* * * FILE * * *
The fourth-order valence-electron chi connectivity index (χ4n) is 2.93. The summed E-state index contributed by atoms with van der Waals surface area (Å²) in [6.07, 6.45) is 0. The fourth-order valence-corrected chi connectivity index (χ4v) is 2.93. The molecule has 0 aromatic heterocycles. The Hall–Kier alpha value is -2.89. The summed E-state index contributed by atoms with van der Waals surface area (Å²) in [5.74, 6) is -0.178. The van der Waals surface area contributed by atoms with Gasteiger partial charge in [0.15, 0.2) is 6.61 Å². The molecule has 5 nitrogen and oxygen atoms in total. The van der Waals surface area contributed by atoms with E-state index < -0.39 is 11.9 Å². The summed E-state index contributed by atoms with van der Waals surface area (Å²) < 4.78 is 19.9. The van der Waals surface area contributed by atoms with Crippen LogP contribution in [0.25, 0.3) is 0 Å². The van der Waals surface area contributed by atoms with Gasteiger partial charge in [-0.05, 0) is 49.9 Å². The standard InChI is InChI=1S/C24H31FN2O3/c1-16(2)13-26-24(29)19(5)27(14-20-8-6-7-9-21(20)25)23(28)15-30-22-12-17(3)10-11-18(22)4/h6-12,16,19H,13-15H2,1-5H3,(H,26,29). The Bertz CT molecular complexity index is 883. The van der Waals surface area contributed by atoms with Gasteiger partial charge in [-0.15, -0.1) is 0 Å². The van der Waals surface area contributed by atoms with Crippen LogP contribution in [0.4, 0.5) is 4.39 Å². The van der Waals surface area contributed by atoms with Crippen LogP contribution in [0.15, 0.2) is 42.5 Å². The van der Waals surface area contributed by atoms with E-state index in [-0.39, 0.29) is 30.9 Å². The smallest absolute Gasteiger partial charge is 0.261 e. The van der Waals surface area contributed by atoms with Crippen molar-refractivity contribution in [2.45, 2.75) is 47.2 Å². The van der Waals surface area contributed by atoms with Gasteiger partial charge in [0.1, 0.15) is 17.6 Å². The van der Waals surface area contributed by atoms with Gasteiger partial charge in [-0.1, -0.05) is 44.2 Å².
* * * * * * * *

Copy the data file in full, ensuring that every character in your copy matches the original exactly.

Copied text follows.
The fourth-order valence-electron chi connectivity index (χ4n) is 2.93. The summed E-state index contributed by atoms with van der Waals surface area (Å²) in [6.07, 6.45) is 0. The fourth-order valence-corrected chi connectivity index (χ4v) is 2.93. The molecule has 0 aromatic heterocycles. The Hall–Kier alpha value is -2.89. The summed E-state index contributed by atoms with van der Waals surface area (Å²) in [5.74, 6) is -0.178. The van der Waals surface area contributed by atoms with Gasteiger partial charge in [0.15, 0.2) is 6.61 Å². The molecule has 5 nitrogen and oxygen atoms in total. The van der Waals surface area contributed by atoms with E-state index < -0.39 is 11.9 Å². The summed E-state index contributed by atoms with van der Waals surface area (Å²) < 4.78 is 19.9. The van der Waals surface area contributed by atoms with Crippen LogP contribution in [0.25, 0.3) is 0 Å². The van der Waals surface area contributed by atoms with Gasteiger partial charge in [-0.05, 0) is 49.9 Å². The standard InChI is InChI=1S/C24H31FN2O3/c1-16(2)13-26-24(29)19(5)27(14-20-8-6-7-9-21(20)25)23(28)15-30-22-12-17(3)10-11-18(22)4/h6-12,16,19H,13-15H2,1-5H3,(H,26,29). The Bertz CT molecular complexity index is 883. The van der Waals surface area contributed by atoms with Gasteiger partial charge in [-0.15, -0.1) is 0 Å². The van der Waals surface area contributed by atoms with Crippen LogP contribution in [0.4, 0.5) is 4.39 Å². The van der Waals surface area contributed by atoms with Crippen LogP contribution in [0.15, 0.2) is 42.5 Å². The van der Waals surface area contributed by atoms with E-state index in [-0.39, 0.29) is 30.9 Å². The smallest absolute Gasteiger partial charge is 0.261 e. The van der Waals surface area contributed by atoms with Crippen molar-refractivity contribution in [2.45, 2.75) is 47.2 Å². The van der Waals surface area contributed by atoms with Gasteiger partial charge in [0.1, 0.15) is 17.6 Å². The van der Waals surface area contributed by atoms with Gasteiger partial charge in [-0.1, -0.05) is 44.2 Å².